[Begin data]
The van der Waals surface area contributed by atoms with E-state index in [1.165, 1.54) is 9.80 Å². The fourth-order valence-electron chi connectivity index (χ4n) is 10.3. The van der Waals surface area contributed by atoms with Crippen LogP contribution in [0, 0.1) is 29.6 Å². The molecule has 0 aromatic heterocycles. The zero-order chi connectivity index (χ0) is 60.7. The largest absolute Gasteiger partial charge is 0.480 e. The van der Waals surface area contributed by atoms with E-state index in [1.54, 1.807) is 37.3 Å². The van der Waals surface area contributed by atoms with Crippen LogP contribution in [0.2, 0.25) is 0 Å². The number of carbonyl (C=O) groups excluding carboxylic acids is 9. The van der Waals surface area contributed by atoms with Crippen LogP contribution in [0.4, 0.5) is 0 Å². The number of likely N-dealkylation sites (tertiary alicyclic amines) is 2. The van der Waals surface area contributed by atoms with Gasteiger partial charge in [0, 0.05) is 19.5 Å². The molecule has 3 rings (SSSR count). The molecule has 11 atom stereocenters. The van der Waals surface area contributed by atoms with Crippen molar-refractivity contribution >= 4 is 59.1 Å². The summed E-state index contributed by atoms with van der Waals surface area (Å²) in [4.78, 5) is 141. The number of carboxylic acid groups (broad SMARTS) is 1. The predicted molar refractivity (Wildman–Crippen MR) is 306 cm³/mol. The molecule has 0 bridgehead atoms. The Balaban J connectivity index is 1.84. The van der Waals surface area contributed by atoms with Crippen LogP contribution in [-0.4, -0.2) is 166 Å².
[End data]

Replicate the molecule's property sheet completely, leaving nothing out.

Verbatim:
The van der Waals surface area contributed by atoms with E-state index in [1.165, 1.54) is 9.80 Å². The fourth-order valence-electron chi connectivity index (χ4n) is 10.3. The van der Waals surface area contributed by atoms with Crippen LogP contribution in [0, 0.1) is 29.6 Å². The molecule has 0 aromatic heterocycles. The zero-order chi connectivity index (χ0) is 60.7. The largest absolute Gasteiger partial charge is 0.480 e. The van der Waals surface area contributed by atoms with E-state index in [1.54, 1.807) is 37.3 Å². The van der Waals surface area contributed by atoms with Crippen LogP contribution in [0.2, 0.25) is 0 Å². The number of carbonyl (C=O) groups excluding carboxylic acids is 9. The van der Waals surface area contributed by atoms with Crippen LogP contribution in [0.4, 0.5) is 0 Å². The number of likely N-dealkylation sites (tertiary alicyclic amines) is 2. The van der Waals surface area contributed by atoms with Gasteiger partial charge in [0, 0.05) is 19.5 Å². The molecule has 3 rings (SSSR count). The molecule has 11 atom stereocenters. The van der Waals surface area contributed by atoms with Crippen molar-refractivity contribution >= 4 is 59.1 Å². The summed E-state index contributed by atoms with van der Waals surface area (Å²) in [4.78, 5) is 141. The number of carboxylic acid groups (broad SMARTS) is 1. The predicted molar refractivity (Wildman–Crippen MR) is 306 cm³/mol. The molecule has 0 bridgehead atoms. The Balaban J connectivity index is 1.84. The van der Waals surface area contributed by atoms with Crippen LogP contribution in [-0.4, -0.2) is 166 Å².